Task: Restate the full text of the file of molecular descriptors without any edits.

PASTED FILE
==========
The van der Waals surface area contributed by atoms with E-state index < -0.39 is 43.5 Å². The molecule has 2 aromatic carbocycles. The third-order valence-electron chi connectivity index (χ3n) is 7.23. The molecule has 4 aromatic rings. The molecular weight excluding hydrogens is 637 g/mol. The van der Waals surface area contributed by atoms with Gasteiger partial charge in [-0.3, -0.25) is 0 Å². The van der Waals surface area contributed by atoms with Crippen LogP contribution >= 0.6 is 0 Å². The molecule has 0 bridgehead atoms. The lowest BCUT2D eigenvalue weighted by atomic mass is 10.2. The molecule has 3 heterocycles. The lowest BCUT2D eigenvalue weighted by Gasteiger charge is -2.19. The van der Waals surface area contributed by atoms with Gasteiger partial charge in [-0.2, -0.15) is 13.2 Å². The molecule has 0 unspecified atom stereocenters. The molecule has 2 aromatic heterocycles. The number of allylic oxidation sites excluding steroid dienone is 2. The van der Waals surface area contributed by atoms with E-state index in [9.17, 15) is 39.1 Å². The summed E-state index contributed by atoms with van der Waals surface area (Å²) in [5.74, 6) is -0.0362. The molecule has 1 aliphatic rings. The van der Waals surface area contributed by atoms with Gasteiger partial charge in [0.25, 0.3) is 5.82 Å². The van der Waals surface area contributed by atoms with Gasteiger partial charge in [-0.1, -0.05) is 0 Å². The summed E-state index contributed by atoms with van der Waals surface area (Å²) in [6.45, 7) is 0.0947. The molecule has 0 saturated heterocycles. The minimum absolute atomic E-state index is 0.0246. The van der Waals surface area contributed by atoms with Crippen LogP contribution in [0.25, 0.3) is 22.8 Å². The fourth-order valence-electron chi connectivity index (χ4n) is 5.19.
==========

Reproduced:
The van der Waals surface area contributed by atoms with E-state index < -0.39 is 43.5 Å². The molecule has 2 aromatic carbocycles. The third-order valence-electron chi connectivity index (χ3n) is 7.23. The molecule has 4 aromatic rings. The molecular weight excluding hydrogens is 637 g/mol. The van der Waals surface area contributed by atoms with Gasteiger partial charge in [-0.3, -0.25) is 0 Å². The van der Waals surface area contributed by atoms with Crippen LogP contribution >= 0.6 is 0 Å². The molecule has 0 bridgehead atoms. The lowest BCUT2D eigenvalue weighted by atomic mass is 10.2. The molecule has 3 heterocycles. The lowest BCUT2D eigenvalue weighted by Gasteiger charge is -2.19. The van der Waals surface area contributed by atoms with Gasteiger partial charge in [-0.2, -0.15) is 13.2 Å². The molecule has 0 unspecified atom stereocenters. The molecule has 2 aromatic heterocycles. The number of allylic oxidation sites excluding steroid dienone is 2. The van der Waals surface area contributed by atoms with E-state index in [9.17, 15) is 39.1 Å². The summed E-state index contributed by atoms with van der Waals surface area (Å²) in [5.74, 6) is -0.0362. The molecule has 1 aliphatic rings. The van der Waals surface area contributed by atoms with Gasteiger partial charge in [0.25, 0.3) is 5.82 Å². The van der Waals surface area contributed by atoms with Gasteiger partial charge in [-0.1, -0.05) is 0 Å². The summed E-state index contributed by atoms with van der Waals surface area (Å²) in [6.45, 7) is 0.0947. The molecule has 0 saturated heterocycles. The minimum absolute atomic E-state index is 0.0246. The van der Waals surface area contributed by atoms with Crippen LogP contribution in [0.25, 0.3) is 22.8 Å². The fourth-order valence-electron chi connectivity index (χ4n) is 5.19.